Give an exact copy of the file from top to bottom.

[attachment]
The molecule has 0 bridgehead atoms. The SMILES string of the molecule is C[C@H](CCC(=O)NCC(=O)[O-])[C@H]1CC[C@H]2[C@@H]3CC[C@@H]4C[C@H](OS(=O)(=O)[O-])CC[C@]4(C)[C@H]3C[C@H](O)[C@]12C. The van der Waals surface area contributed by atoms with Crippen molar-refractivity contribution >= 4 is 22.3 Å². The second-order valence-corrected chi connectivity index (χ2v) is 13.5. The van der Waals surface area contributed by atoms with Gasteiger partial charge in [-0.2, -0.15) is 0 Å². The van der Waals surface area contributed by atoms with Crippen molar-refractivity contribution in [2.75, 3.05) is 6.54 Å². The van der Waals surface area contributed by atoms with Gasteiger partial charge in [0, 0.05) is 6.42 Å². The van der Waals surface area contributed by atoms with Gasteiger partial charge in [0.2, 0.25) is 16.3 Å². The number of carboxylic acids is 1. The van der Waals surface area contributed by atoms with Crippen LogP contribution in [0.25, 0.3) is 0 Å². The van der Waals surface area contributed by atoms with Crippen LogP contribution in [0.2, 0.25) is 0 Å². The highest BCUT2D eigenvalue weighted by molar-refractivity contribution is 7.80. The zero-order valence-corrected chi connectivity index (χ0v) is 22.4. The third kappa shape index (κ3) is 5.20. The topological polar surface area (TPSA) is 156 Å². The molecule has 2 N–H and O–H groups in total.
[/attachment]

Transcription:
The molecule has 0 bridgehead atoms. The SMILES string of the molecule is C[C@H](CCC(=O)NCC(=O)[O-])[C@H]1CC[C@H]2[C@@H]3CC[C@@H]4C[C@H](OS(=O)(=O)[O-])CC[C@]4(C)[C@H]3C[C@H](O)[C@]12C. The van der Waals surface area contributed by atoms with Crippen molar-refractivity contribution >= 4 is 22.3 Å². The second-order valence-corrected chi connectivity index (χ2v) is 13.5. The van der Waals surface area contributed by atoms with Gasteiger partial charge in [-0.2, -0.15) is 0 Å². The van der Waals surface area contributed by atoms with Crippen molar-refractivity contribution in [2.75, 3.05) is 6.54 Å². The van der Waals surface area contributed by atoms with Gasteiger partial charge in [0, 0.05) is 6.42 Å². The van der Waals surface area contributed by atoms with Gasteiger partial charge in [0.2, 0.25) is 16.3 Å². The number of carboxylic acids is 1. The van der Waals surface area contributed by atoms with Crippen LogP contribution in [0.25, 0.3) is 0 Å². The van der Waals surface area contributed by atoms with Crippen LogP contribution in [0.2, 0.25) is 0 Å². The highest BCUT2D eigenvalue weighted by molar-refractivity contribution is 7.80. The zero-order valence-corrected chi connectivity index (χ0v) is 22.4. The third kappa shape index (κ3) is 5.20. The topological polar surface area (TPSA) is 156 Å². The molecule has 2 N–H and O–H groups in total.